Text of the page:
Bread is serious business in France, but not all bread here is good. Even the simple baguette has huge variation. Now thanks to my friend Marc I know how to articulate the difference between the good and the bad.
A good baguette starts with an open crumb, an airy interior texture with different sized holes. This structure is the result of careful handling and longer proofing and is one of the visible marks of a good baguette. Of course what really matters is the taste and texture, but the easily-visible crumb structure (miette) is a good indicator.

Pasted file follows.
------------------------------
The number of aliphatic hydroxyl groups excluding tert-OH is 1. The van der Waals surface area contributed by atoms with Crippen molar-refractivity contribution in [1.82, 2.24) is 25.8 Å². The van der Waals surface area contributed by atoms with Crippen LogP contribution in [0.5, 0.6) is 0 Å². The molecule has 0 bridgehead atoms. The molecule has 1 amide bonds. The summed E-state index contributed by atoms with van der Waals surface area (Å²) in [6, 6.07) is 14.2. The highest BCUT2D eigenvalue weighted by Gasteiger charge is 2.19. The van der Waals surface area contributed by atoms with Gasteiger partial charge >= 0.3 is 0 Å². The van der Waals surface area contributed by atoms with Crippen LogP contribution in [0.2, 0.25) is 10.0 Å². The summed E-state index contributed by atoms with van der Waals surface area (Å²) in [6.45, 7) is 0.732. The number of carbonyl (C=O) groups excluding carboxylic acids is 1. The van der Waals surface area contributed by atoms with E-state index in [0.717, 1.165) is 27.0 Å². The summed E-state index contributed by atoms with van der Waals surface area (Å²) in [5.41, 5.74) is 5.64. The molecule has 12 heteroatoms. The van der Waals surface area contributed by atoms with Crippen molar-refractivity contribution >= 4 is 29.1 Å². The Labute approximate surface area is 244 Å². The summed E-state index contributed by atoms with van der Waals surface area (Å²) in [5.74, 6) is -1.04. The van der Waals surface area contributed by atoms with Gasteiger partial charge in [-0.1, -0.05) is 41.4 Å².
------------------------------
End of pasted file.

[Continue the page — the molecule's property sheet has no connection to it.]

I've been buying baguettes all over town as an experiment. And almost every shop has mediocre baguettes, including the fancy gourmet store (1.05€), the place with fabulous croissants (0.90€), and the permanent boulanger in Place Maubert (0.90€). But the best bread I've had so far comes from just around the corner on the tourist-swamped streets of Ile St. Louis (0.80€). It has enough flavour you can enjoy it plain, good chewy bite, and yes, the open crumb.
See also this sinister explanation for lousy Parisian bread